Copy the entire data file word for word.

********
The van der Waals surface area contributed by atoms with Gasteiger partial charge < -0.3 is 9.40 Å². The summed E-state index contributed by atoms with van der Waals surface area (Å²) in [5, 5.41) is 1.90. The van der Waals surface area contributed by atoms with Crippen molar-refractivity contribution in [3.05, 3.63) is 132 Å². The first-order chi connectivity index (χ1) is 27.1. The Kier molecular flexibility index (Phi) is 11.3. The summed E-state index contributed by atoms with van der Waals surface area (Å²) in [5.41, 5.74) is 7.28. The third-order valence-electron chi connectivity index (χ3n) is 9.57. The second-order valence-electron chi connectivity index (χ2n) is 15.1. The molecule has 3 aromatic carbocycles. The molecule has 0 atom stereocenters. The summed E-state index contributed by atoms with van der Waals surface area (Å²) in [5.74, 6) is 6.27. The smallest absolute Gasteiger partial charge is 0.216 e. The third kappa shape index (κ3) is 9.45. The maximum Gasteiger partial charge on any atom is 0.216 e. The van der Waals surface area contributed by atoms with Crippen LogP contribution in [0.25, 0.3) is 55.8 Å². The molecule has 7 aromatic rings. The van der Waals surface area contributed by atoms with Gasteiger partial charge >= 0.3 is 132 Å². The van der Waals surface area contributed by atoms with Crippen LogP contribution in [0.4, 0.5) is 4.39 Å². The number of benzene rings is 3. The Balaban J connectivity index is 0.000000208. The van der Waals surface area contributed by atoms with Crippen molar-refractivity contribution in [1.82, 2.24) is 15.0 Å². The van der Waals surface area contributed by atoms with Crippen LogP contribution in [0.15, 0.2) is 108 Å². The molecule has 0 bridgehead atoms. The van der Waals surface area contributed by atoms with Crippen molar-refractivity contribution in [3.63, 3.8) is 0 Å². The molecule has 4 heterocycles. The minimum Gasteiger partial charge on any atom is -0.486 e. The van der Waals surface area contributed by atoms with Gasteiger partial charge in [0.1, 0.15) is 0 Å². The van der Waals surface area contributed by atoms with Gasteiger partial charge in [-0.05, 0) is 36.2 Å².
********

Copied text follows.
The van der Waals surface area contributed by atoms with Gasteiger partial charge < -0.3 is 9.40 Å². The summed E-state index contributed by atoms with van der Waals surface area (Å²) in [5, 5.41) is 1.90. The van der Waals surface area contributed by atoms with Crippen molar-refractivity contribution in [3.05, 3.63) is 132 Å². The first-order chi connectivity index (χ1) is 27.1. The Kier molecular flexibility index (Phi) is 11.3. The summed E-state index contributed by atoms with van der Waals surface area (Å²) in [5.41, 5.74) is 7.28. The third-order valence-electron chi connectivity index (χ3n) is 9.57. The second-order valence-electron chi connectivity index (χ2n) is 15.1. The molecule has 3 aromatic carbocycles. The molecule has 0 atom stereocenters. The summed E-state index contributed by atoms with van der Waals surface area (Å²) in [5.74, 6) is 6.27. The smallest absolute Gasteiger partial charge is 0.216 e. The third kappa shape index (κ3) is 9.45. The maximum Gasteiger partial charge on any atom is 0.216 e. The van der Waals surface area contributed by atoms with Crippen LogP contribution in [0.25, 0.3) is 55.8 Å². The molecule has 7 aromatic rings. The van der Waals surface area contributed by atoms with Gasteiger partial charge >= 0.3 is 132 Å². The van der Waals surface area contributed by atoms with Crippen LogP contribution in [0.4, 0.5) is 4.39 Å². The number of benzene rings is 3. The Balaban J connectivity index is 0.000000208. The van der Waals surface area contributed by atoms with Crippen molar-refractivity contribution in [1.82, 2.24) is 15.0 Å². The van der Waals surface area contributed by atoms with Crippen LogP contribution in [0.15, 0.2) is 108 Å². The molecule has 0 bridgehead atoms. The van der Waals surface area contributed by atoms with Crippen molar-refractivity contribution in [3.63, 3.8) is 0 Å². The molecule has 4 heterocycles. The minimum Gasteiger partial charge on any atom is -0.486 e. The van der Waals surface area contributed by atoms with Gasteiger partial charge in [0.1, 0.15) is 0 Å². The van der Waals surface area contributed by atoms with Gasteiger partial charge in [-0.05, 0) is 36.2 Å².